Dharma

Dharma is an advanced Ransomware that has been observed in the wild since 2016. It is considered to be the second most profitable RaaS operation by the FBI. The malware targets hospitals and state organizations, encrypts files and demands a payment to restore access to lost information.

Type
Ransomware
Origin
Unknown
First seen
24 August, 2017
Last seen
15 January, 2021
Global rank
26
Week rank
15
Month rank
17
IOCs
297

What is Dharma Ransomware?

Dharma is a ransomware-type malware. A malicious program that encrypted files and demands a ransom to restore information. Dharma, a member of the CrySIS family, has been around since august 2017, targeting organizations, such as hospitals, it managed to earn attackers over $25 million in ransom payments.

General description of Dharma Ransomware

Dharma is considered to be advanced ransomware, that uses very strong encryption. As a new variant of the CrySIS family, it was first spotted in the wild in 2017. It was operated by an unknown cyber gang who managed to remain mostly in the shadows to this day. CrySIS was offered as a RaaS (Ransomware-as-a-Service), meaning that “clients” could use it, if they purchased the ransomware from the attackers. Meaning, that it is those that purchase the malware, who carry out the actual attacks, rather than original creators.

Threat actors changed the name over to Dharma after decryption keys for CrySIS were leaked in late 2016. That was the first, but not the only time somebody published the decryption keys, but it was the only time attackers renamed the malware and re-branded the product.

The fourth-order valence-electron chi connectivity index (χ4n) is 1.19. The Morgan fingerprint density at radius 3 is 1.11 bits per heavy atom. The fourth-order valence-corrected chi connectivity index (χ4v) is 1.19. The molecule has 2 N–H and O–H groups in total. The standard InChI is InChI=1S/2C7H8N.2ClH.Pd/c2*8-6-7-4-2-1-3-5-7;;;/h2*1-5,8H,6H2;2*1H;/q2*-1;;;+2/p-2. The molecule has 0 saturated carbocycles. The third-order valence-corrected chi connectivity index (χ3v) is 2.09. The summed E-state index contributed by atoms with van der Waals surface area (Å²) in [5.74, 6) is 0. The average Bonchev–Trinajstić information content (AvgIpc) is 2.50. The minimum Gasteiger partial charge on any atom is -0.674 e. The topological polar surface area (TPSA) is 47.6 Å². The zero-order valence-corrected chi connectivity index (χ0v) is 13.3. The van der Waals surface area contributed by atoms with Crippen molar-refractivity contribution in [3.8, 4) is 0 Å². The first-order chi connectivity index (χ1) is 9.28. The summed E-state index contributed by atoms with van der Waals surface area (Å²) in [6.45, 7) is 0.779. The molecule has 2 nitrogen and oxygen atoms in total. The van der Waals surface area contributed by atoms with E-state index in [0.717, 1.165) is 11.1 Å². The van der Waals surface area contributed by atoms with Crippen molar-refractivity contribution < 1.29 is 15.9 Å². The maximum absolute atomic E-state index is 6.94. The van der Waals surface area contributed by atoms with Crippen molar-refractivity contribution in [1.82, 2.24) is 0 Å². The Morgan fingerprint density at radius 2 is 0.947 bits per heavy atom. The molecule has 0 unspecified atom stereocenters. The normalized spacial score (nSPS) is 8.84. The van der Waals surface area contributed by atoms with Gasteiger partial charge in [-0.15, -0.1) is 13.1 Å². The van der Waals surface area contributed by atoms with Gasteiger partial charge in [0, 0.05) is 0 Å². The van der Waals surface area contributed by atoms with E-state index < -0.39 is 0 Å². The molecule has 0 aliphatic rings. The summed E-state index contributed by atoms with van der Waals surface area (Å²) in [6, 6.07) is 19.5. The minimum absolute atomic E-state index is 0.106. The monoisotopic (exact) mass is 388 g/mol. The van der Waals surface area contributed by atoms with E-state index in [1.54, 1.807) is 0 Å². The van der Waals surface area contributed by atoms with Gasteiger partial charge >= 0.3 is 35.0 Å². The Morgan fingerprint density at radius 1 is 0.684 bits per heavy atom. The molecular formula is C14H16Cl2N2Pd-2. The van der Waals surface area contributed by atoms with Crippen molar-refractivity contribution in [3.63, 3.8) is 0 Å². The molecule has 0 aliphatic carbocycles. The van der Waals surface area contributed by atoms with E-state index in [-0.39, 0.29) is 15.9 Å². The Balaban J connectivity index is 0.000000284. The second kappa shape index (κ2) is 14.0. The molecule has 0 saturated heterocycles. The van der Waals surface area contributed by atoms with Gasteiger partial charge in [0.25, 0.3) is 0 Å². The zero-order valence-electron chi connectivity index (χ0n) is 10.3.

Some researchers believe that Dharma is one of the most popular RaaS malware out there right now. The popularity of this Ransomware is partly due to the constant updates that attackers have been rolling out throughout the years it was active.

In fact, there were instances, where three new versions of the malware were reported during the same week. In addition, Dharma proved to be very adaptive, changing distribution channels as the underground community moved from mass spam emails to more targeted attacks in 2018 and 2019.

Another part that contributed to the popularity of Dharma is its flexibility. Although the ransom amount is usually set to one Bitcoin, it can be customized depending on the victim profile. This means that for smaller organizations that can’t pay this much (mind you, Bitcoin cost almost 20,000 USD in 2017), the payment amount can be lowered.

Although not completely unique to this malware, this flexibility and customization greatly enhanced its effectiveness. In fact, the FBI named Dharma the second most profitable Ransomware operation.

Now, despite all of the above Dharma has never really been available to the general public. The only places it could be found were inconspicuous underground forums. At least, until recently.

In late 2019, the source code of Dharma was observed being put for sale for 2,000 USD.

This made a lot of researchers worried, as some predicted that putting the source code for sale will result in somebody uploading it to the public internet. If ransomware as advanced as Dharma gets in the hands of a mass audience, we can be up for a lot of trouble.

It should also be noted that in 2019 researchers reported new ransomware called Phobos, which has almost exactly the same code as Dharma. Although some speculated that this could be another rebranding, Dharma samples are still constantly being found about as often as instances of Phobos malware use.